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Any fancy idea for an algorithm ?

Started by LucasLsr 6 years ago14 replieslatest reply 6 years ago132 views

Hi everyone ,

I'm looking for ideas in order to implement an algorithm that would be able to compare these 2 plots, these are 3D data. I work with Matlab.plot1_91545.png

plot2_27145.png



Of course I already did simple substraction and cross-correlation. But I would like to exploit something more complex or imaginative. 

If you got anything do not hesitate ! As mentioned,I work with Matlab but if something exists on another software I will be still interested to look at it :)

edit : "The output should be something that give how big is the difference and also where it is. But also, there is a shift (No obvious on the 3D plot I agree), how could it be possible to quantity this shift."  See more details below.

Thanks !!!

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Reply by Fred MarshallFebruary 20, 2017

Others have given useful comments.  Wanting something "more complex" seems to go against Einstein's "everything should be made as simple as possible, but no simpler" and  Voltaire's "better is the enemy of good enough".

But since we don't know the objective, I'll try to state one:

"Compare the two data sets in order to determine their similarities or common components".  This may include aligning them in space; i.e. where is the peak of the correlation?

So, subtraction won't do it.  It determines their differences.

But, if we were to say:

"Compare the two data sets in order to determine their differences or unique components" then subtraction might be more interesting.

And, of course, if we were to say:

"Compare the two data sets in order to determine common components and unique components" then a variety of approaches seems indicated.

Here are some ideas:

- compute the 2-D Fourier Transform and multiply (or some other operation).  This takes but a little padding to avoid spatial aliasing.  Granted, it's similar to correlation in the spatial domain but it may lend insight or measures not heretofore considered by looking at the spatial frequencies.

- split the data sets into signal + noise using a common (i.e. the same) algorithm.  Compare the signal parts only.

It would probably help a lot if we knew how the data sets were generated and more about your objective(s).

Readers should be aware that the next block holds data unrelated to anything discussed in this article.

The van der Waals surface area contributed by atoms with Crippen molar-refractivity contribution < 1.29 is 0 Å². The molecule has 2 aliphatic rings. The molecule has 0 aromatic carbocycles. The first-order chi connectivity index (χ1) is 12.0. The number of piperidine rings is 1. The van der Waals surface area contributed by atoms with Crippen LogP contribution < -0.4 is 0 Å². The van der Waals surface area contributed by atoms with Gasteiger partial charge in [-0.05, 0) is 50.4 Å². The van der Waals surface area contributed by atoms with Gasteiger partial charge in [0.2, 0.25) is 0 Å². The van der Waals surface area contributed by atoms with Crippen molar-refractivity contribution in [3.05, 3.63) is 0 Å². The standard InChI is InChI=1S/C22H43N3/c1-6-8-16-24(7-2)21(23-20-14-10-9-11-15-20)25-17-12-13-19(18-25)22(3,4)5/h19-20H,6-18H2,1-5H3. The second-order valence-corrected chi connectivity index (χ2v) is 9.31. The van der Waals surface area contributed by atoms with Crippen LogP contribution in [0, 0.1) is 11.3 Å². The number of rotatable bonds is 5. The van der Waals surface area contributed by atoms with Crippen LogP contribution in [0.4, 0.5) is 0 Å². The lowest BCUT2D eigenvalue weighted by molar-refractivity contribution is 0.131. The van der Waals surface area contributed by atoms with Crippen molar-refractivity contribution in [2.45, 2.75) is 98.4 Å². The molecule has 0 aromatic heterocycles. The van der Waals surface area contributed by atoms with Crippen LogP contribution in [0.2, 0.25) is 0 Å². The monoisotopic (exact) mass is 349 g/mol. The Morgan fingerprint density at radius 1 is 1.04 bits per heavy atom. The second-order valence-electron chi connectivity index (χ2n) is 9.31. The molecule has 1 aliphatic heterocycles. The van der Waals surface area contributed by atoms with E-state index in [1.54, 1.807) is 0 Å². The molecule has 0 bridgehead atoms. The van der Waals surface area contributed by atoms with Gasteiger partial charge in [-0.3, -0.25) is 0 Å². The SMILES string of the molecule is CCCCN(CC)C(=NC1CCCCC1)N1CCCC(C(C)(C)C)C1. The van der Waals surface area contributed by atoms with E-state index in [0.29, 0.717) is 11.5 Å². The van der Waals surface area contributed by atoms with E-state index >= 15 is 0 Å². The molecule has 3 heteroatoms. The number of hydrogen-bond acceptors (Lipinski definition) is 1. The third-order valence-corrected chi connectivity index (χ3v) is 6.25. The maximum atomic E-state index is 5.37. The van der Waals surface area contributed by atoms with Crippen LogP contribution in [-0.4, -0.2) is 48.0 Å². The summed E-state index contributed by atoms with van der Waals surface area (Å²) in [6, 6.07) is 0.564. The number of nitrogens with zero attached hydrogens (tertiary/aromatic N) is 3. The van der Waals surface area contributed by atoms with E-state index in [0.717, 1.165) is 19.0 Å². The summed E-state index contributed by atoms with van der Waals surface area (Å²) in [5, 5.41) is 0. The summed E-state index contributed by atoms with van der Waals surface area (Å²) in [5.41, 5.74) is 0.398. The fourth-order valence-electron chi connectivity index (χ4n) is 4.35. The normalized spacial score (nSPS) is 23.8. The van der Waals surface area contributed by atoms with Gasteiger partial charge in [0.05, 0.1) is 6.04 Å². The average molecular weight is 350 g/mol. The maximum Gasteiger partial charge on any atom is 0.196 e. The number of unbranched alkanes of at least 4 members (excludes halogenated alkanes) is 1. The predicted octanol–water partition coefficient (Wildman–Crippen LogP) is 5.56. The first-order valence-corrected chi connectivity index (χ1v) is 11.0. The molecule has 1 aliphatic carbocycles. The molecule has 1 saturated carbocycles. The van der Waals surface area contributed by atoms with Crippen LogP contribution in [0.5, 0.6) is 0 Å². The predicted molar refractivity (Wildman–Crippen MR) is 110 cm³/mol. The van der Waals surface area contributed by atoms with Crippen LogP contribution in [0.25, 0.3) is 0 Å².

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Reply by LucasLsrFebruary 20, 2017
@Fred Marshall 


Well, I would like to give you more specificities but it is confidential so I really try my best to overcome this issue without finishing in jail haha. Sorry...

"This may include aligning them in space" -> Correlation at 0 lags right?

I will try to compute the 2-D Fourier Transform asap. (Tomorrow probably) I keep you in touch. However, I did not understand the precise meaning of :"similar to correlation in the spatial domain but it may lend insight or measures not heretofore considered by looking at the spatial frequencies.", but I guess I should better try to execute the code before. 

"split the data sets into signal + noise" There should be no noise into the data. It has been recorded with a statistical removing noise procedure. There are from a recording.

objective(s) : "Compare the two data sets in order to determine common components and unique components" This is a really accurate formulation of what I want. 

Nice French reference btw, 'Le mieux est l'ennemi du bien’ in my native langage! Thank you a lot for your very useful feedback. 

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Reply by kazFebruary 20, 2017

as far as I know Fourier transform followed by multiplication (plus reversal) is equivalent to time domain correlation if done with correct resolution.

Kaz

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Reply by Fred MarshallFebruary 20, 2017

Yes.  But if you don't do the reversal, there is an opportunity to see the result.  That can give insight.

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Reply by charansaiFebruary 20, 2017

Hello,

Only if you tell what complex or imaginative things you have in mind, may be I can help. There is a lot you can do with MATLAB.